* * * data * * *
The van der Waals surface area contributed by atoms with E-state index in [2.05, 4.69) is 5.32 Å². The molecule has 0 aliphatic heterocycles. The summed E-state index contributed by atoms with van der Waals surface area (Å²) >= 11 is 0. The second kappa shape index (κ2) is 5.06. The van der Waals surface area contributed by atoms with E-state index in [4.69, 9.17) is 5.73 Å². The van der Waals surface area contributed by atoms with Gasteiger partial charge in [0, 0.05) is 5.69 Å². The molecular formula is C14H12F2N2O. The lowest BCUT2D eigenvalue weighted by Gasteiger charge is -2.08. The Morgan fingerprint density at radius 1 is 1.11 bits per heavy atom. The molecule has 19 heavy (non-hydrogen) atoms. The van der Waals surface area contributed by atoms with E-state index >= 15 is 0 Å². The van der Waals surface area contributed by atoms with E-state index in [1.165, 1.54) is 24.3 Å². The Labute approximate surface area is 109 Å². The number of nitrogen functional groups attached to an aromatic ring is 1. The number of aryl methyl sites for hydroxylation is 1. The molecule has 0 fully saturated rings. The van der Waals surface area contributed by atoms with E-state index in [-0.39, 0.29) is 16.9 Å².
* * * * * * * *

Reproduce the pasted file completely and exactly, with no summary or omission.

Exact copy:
The van der Waals surface area contributed by atoms with E-state index in [2.05, 4.69) is 5.32 Å². The molecule has 0 aliphatic heterocycles. The summed E-state index contributed by atoms with van der Waals surface area (Å²) >= 11 is 0. The second kappa shape index (κ2) is 5.06. The van der Waals surface area contributed by atoms with E-state index in [4.69, 9.17) is 5.73 Å². The van der Waals surface area contributed by atoms with Gasteiger partial charge in [0, 0.05) is 5.69 Å². The molecular formula is C14H12F2N2O. The lowest BCUT2D eigenvalue weighted by Gasteiger charge is -2.08. The Morgan fingerprint density at radius 1 is 1.11 bits per heavy atom. The molecule has 19 heavy (non-hydrogen) atoms. The van der Waals surface area contributed by atoms with E-state index >= 15 is 0 Å². The van der Waals surface area contributed by atoms with E-state index in [1.165, 1.54) is 24.3 Å². The Labute approximate surface area is 109 Å². The number of nitrogen functional groups attached to an aromatic ring is 1. The number of aryl methyl sites for hydroxylation is 1. The molecule has 0 fully saturated rings. The van der Waals surface area contributed by atoms with E-state index in [-0.39, 0.29) is 16.9 Å².